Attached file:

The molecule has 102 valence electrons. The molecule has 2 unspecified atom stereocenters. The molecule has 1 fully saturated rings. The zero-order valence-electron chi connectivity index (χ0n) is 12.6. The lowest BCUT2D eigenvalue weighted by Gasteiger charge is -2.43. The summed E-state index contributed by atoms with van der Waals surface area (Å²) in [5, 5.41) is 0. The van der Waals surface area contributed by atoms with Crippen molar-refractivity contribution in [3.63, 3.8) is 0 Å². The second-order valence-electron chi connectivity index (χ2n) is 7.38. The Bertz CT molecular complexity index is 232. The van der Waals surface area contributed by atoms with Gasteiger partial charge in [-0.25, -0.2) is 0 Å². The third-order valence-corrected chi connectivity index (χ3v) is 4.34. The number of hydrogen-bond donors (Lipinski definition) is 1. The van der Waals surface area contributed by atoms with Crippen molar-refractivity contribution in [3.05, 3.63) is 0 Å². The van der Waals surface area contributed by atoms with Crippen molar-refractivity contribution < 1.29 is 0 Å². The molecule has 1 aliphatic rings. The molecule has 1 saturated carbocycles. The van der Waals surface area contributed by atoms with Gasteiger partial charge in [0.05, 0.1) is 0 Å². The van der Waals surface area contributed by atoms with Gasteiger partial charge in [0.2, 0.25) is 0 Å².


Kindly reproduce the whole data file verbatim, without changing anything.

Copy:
The molecule has 102 valence electrons. The molecule has 2 unspecified atom stereocenters. The molecule has 1 fully saturated rings. The zero-order valence-electron chi connectivity index (χ0n) is 12.6. The lowest BCUT2D eigenvalue weighted by Gasteiger charge is -2.43. The summed E-state index contributed by atoms with van der Waals surface area (Å²) in [5, 5.41) is 0. The van der Waals surface area contributed by atoms with Crippen molar-refractivity contribution in [3.63, 3.8) is 0 Å². The second-order valence-electron chi connectivity index (χ2n) is 7.38. The Bertz CT molecular complexity index is 232. The van der Waals surface area contributed by atoms with Gasteiger partial charge in [-0.25, -0.2) is 0 Å². The third-order valence-corrected chi connectivity index (χ3v) is 4.34. The number of hydrogen-bond donors (Lipinski definition) is 1. The van der Waals surface area contributed by atoms with Crippen molar-refractivity contribution in [3.05, 3.63) is 0 Å². The van der Waals surface area contributed by atoms with Crippen molar-refractivity contribution < 1.29 is 0 Å². The molecule has 1 aliphatic rings. The molecule has 1 saturated carbocycles. The van der Waals surface area contributed by atoms with Gasteiger partial charge in [0.05, 0.1) is 0 Å². The van der Waals surface area contributed by atoms with Gasteiger partial charge in [0.2, 0.25) is 0 Å².